IE6 still popular in Federal Government


news The outdated version 6 of Microsoft’s Internet Explorer web browser is still mandated and/or supported by seven Federal Government agencies, according to a new survey of the Canberra public sector’s browser preferences, in a further indication that legacy versions of key software platforms continue to be maintained by the Government.

Internet Explorer 6 was first released in August 2001, and shipped with Microsoft’s Windows XP operating system, which continues to be popular within major and minor organisations as a stable desktop platform of choice globally. However, Microsoft considers the browser deprecated and unsupported, and has long been conducting a campaign to shift its users globally off the software. A number of modern features — such as fast Javascipt, support for tabbed browsing, protection against Internet malware, memory protection, granular privacy controls and more — are missing from IE6, and the browser also does not render many modern web sites correctly.

“Friends don’t let friends use Internet Explorer 6,” Microsoft’s “Internet Explorer 6 Countdown website states. “And neither should acquaintances. 10 years ago a browser was born. Its name was Internet Explorer 6. Now that we’re in 2012, in an era of modern web standards, it’s time to say goodbye. This website is dedicated to watching Internet Explorer 6 usage drop to less than 1% worldwide, so more websites can choose to drop support for Internet Explorer 6, saving hours of work for web developers.” Microsoft has also set up a distinct set of case studies and resources to assist corporations from migrating to more modern browsers.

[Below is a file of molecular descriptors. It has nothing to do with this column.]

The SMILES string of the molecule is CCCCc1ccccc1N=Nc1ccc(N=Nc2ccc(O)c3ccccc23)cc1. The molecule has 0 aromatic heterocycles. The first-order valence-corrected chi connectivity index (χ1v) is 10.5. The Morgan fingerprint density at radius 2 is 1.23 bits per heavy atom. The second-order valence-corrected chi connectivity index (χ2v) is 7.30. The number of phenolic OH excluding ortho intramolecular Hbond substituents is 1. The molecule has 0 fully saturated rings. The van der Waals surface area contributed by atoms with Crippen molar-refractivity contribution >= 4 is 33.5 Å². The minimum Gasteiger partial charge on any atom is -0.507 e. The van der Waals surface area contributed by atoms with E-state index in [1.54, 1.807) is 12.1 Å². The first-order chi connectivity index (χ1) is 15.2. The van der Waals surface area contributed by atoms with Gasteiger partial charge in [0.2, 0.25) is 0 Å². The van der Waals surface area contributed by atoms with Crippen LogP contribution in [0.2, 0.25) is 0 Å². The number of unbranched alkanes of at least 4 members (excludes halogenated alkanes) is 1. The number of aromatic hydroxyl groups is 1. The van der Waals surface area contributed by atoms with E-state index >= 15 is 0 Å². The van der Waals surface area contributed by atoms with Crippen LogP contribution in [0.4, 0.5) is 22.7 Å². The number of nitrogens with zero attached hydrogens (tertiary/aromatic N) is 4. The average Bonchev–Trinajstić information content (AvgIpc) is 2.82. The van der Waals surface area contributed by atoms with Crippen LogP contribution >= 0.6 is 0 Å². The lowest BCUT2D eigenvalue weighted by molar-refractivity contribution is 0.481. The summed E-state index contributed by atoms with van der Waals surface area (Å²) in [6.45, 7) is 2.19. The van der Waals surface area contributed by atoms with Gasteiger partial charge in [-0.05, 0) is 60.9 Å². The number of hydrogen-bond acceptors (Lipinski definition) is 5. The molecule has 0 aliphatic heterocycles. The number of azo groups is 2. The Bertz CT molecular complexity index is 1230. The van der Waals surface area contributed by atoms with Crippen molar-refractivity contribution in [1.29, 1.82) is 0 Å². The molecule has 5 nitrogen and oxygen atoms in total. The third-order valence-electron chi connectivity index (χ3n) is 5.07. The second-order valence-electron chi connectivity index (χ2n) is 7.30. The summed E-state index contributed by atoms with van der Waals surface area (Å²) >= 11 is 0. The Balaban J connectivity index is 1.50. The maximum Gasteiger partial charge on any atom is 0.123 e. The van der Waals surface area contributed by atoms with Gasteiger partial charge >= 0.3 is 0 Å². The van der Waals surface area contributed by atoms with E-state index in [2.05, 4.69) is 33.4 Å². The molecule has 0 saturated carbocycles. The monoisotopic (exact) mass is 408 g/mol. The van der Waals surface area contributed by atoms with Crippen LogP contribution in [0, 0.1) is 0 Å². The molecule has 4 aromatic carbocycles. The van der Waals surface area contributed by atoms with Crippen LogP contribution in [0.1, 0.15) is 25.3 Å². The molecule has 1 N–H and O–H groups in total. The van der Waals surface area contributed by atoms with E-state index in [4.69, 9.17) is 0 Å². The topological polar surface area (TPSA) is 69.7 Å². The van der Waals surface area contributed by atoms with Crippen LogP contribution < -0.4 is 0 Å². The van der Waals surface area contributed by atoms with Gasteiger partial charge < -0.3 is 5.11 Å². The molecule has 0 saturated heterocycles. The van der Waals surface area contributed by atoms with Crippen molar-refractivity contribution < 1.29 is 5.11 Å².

However, in a wide-ranging survey conducted recently, the eGov AU blog operated by Craig Thomler, the Australian managing director of Delib, which provides digital democracy solutions, seven distinct Federal Government departments and agencies revealed they were still mandating and/or supporting Internet Explorer 6.

The majority of agencies polled by Thomler, 49, noted that they supported version 8 of Internet Explorer, with smaller proportions supporting the more modern Internet Explorer 9 (21) and IE7 (13). In addition, a number of agencies noted that they also supported Mozilla’s Firefox browser, with between 8 and 13 agencies noting support for versions from 4 to 10. About a dozen also supported Google’s Chrome, while Apple’s Safari was by far the most popular option behind Internet Explorer, with 31 agencies supporting version 5 of Safari and 4 supporting version 4.

Thomler viewed the results as being broadly positive for the Federal Government.

“While a few agencies (including some very large ones) still lag back on Internet Explorer 6 or 7, most are using acceptably modern web browsers, even providing a choice in many cases – which helps compensate for some of the minor niggles in some browser versions,” he noted in a blog post about the web browser results.